White privilege isn’t so black and white
PHOENIX – To community members and Valley residents who gathered at First Church UCC to discuss ‘white privilege,’ the topic is no black and white matter.
While some in the room were more than willing to speak openly, others seemed more cautious to share and participate, but as the night went on, the conversations started to flow.
The topic of conversation? White privilege.
Thursday was the first of five-to-six sessions held in Phoenix’s First Church UCC, bringing a subject to the table that makes many people uncomfortable to talk about.
The conversation was led by Senior Pastor James Pennington and community activist Allyson Yoder.
As she arrived, insurance salesperson Tiffany Kanehl shared she had come to the event with no expectations.
“I would imagine that there will be some tension in the room, but I’m just here to keep my mind open, learn and observe,” she said.
Kanehl, a white mother of three, was hoping that she could walk away from the event with a better knowledge of how to handle having a multicultural family.
“I can see that with having white skin, you get treated differently in public. I’ve adopted kids that are multiracial, and I can see that they get treated differently than my other son who’s white,” she said. “I want to be able learn so that way I can be better.”
Sitting in the pews was also Jacque Starks, a consultant who has been involved in events addressing similar topics. Starks said she hopes to build connections at the event to bring the White Privilege Conference to Phoenix in 2020.
“I love the fact that we have white men who are pulling this together, as opposed to people of color, which is usually the case and it kind of gets minimized,” she said. “It’ll be interesting to see where they’re coming from, how it connects to the work that I do, and hopefully, I’d like to be able to connect with them.”
Pennington and Yoder started by addressing the audience.
“We want to assure you that we are not the experts, and that we just somehow have kind of fallen into this work around our own passions. This is a passion very clearly for Allyson, and it’s been a passion for me,” said Pennington.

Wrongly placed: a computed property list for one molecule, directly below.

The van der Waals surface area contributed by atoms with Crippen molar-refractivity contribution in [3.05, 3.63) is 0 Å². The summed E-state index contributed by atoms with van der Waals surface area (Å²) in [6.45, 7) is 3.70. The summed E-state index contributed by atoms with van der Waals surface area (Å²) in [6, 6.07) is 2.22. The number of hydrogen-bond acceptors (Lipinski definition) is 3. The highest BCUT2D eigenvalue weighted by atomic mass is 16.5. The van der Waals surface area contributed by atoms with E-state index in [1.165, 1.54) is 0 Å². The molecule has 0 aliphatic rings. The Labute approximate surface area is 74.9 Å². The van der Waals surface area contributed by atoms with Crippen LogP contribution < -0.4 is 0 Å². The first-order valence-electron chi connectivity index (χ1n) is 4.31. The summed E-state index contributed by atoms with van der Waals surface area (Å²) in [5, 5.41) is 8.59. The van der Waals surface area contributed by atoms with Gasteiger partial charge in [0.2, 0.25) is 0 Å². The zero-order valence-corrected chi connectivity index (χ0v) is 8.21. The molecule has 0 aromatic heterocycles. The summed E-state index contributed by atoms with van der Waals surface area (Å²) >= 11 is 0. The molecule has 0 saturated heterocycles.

Participants were asked to signal with hand gestures when they agreed or disagreed with statements, and then were invited to share their experiences in dealing with privilege.
The room was full of people of all ages and backgrounds, sharing what it was like growing up witnessing segregation and racism.
“I grew up in a tiny town in the Midwest, that was all white, and I didn’t know this until later, when my parents explained that a black person could not stay overnight in our town. I didn’t really know any black people and I had never seen any black people while I lived there,” said one participant.
Among those who also spoke up was Native American activist Shannon Rivers, who addressed that white privilege extends beyond white or black people.
“It seems that when we talk about race, we forget about the first population, and that is the indigenous peoples. I hear black, white constantly talking, but the erasure of indigenous peoples is so common amongst you,” he said.
“This is my land, let’s be clear. We never gave the land up, ever. It doesn’t mean that I’m being angry or aggressive to you, I’m speaking truth in reality,” Rivers said.
Soon, those who came out were broken off into smaller groups for 20 minutes, where they discussed in detail their personal experiences with white privilege.
Pennington and Yoder shared that white privilege is a timely and important issue to address.
“Opening the conversation up about white privilege, it’s critical now. It should have happened eons ago, but I think the underbelly of the racism in our country has just really been exposed through this election, and through our current administration in ways that it hasn’t been exposed before,” Pennington said.
“I think that people of color have been naming [white privilege] forever in this country, and now we’re kind of in a moment, with the election of Trump where white people are feeling like — and I’m speaking for myself here — but [we] have to do something,” said Yoder.
With bowed heads, both Yoder and Pennington ended the night with a prayer.
Redeem Robinson said that he had never seen an event like this go on in his community.
“You know, I thought I was going to walk into some hostility. I thought people would be a little thin-skinned, and I didn’t get that tonight. I think that people were very receptive,” he said.
Robinson, who is African-American and a Phoenix resident, is running for state senate next year.
“I had the feeling for some years that white people don’t get the perspective of a person of color. I don’t believe that now,” Robinson said. “Coming to this, I see that white people are starting to understand a person of color, and that yes, they do have a certain privilege that I don’t have.”